To the editor:
Halloween is a time for ghost stories. Most of us probably have had some experience that seemed a bit “supernatural” when it happened. I don’t really believe in ghosts and spirits, though living in a house that is over 100 years old does have its share of non-ethereal frightening moments. For example, when we moved in the house had steam heat with ghostly clanking and wheezing radiators. After continually battling the system and almost having the house freeze up one winter, we finally had central forced air heat installed. But we have never completely gotten rid of bats. I still remember the first time Linda woke me in the middle of the night and said, “I think a bat is flying around our room!” Our exterminator became frustrated because he was not able to block them out. I finally devised my own system that keeps them away—mostly.
But back to tales of the supernatural. In 1964, as part of my active duty training for National Guard, I was at Fort Carson, Colo., to learn my military occupational specialty. Fort Carson, just outside Colorado Springs, was the home of the Fifth Infantry Division, a unit constantly training in the field to be ready to deploy for combat on short notice. So, much of my time at Fort Carson was spent sleeping under the stars.
On one “outing” in early December (really not too distant from Halloween) we had finished supper and were sitting around the mess truck playing cards and telling stories. A Chinook was blowing, making it a breezy but unusually pleasant, light-jacket evening. About 8 p.m., we could see the distant headlights of cars first going up, then other cars coming down the Cheyenne Mountain access road to NORAD, which then was still under construction. About 10, I was tired and started back to where we had parked our armored personnel carrier to turn in. The moon was nearly full and I could see my way through the prairie grass, sagebrush and scattered pines.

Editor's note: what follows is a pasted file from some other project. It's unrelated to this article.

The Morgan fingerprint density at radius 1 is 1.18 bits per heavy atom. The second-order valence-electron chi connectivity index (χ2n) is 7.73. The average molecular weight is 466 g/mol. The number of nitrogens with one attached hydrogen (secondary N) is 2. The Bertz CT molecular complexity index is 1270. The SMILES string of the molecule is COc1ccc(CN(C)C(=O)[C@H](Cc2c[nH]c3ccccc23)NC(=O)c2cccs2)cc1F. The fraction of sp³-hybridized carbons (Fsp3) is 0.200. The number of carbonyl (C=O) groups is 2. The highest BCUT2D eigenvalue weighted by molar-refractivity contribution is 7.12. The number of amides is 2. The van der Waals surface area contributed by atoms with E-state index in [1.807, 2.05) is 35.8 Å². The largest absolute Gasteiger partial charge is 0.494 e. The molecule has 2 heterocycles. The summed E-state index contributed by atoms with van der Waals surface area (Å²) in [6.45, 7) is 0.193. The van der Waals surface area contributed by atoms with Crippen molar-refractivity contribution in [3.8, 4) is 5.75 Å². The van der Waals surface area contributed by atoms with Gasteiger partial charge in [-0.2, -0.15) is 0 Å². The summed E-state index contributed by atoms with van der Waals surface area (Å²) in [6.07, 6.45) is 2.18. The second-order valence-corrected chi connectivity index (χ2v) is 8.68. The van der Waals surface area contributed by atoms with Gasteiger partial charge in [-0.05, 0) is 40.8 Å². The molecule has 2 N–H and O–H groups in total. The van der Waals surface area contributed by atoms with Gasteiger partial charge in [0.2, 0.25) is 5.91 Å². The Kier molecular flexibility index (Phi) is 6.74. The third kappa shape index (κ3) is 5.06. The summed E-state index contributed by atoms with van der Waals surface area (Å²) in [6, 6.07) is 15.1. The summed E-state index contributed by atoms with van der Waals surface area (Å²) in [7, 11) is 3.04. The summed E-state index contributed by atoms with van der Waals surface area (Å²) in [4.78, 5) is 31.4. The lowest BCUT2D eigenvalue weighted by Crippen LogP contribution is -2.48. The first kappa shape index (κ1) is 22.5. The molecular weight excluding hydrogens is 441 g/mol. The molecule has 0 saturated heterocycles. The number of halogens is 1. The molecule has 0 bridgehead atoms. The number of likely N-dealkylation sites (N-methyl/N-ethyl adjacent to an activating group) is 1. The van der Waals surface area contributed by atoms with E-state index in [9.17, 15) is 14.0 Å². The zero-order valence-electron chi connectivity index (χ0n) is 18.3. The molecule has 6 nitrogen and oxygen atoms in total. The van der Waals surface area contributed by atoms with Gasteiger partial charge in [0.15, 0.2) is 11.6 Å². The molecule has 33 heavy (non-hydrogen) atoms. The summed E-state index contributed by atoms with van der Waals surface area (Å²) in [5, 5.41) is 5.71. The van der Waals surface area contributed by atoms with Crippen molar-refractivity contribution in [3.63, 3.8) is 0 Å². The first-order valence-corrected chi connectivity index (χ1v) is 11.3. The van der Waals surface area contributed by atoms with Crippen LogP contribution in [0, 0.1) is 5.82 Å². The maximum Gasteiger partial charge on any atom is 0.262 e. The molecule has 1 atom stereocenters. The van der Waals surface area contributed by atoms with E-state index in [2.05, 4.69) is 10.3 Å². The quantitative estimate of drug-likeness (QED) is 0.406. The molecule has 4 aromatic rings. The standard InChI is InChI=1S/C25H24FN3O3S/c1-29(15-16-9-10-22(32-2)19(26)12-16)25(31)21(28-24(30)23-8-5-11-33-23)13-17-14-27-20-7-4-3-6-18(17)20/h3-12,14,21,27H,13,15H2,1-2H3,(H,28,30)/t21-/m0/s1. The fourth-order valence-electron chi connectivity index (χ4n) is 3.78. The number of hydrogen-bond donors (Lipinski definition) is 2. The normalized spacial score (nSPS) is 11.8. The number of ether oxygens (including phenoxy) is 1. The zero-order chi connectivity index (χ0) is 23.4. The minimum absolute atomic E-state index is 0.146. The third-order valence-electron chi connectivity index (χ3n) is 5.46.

About halfway back I heard behind me what I thought were footsteps. At first barely audible, they quickly became louder and closer. It was eerie in that at least a couple of seconds passed between each footfall and each step sounded like very large feet crunching into the weeds and brush. Much as I hate to admit it, my heart beat faster, because those strides were very un-human.
With the footsteps almost upon me, I stopped and somewhat apprehensively turned around to see what manner of creature could be following me with such enormous strides. To my amazement the apparition that came upon me, passed by, and disappeared in the darkness ahead, was the largest tumbleweed I had ever seen—over six feet tall! Driven by the force of the Chinook blowing in the same direction I was heading, it was mostly gliding through the air, touching the ground briefly with a scrunching sound every ten or twelve feet as it tumbled along.
As I watched it disappear I felt a bit foolish, but to be honest, also a bit relieved. Over the years I have enjoyed telling this story, and like most such stories, it becomes grander with the passage of time. What I really have come to appreciate, however, is that in my years of military service, this trivial incident was the height of my scary experiences. Thank God!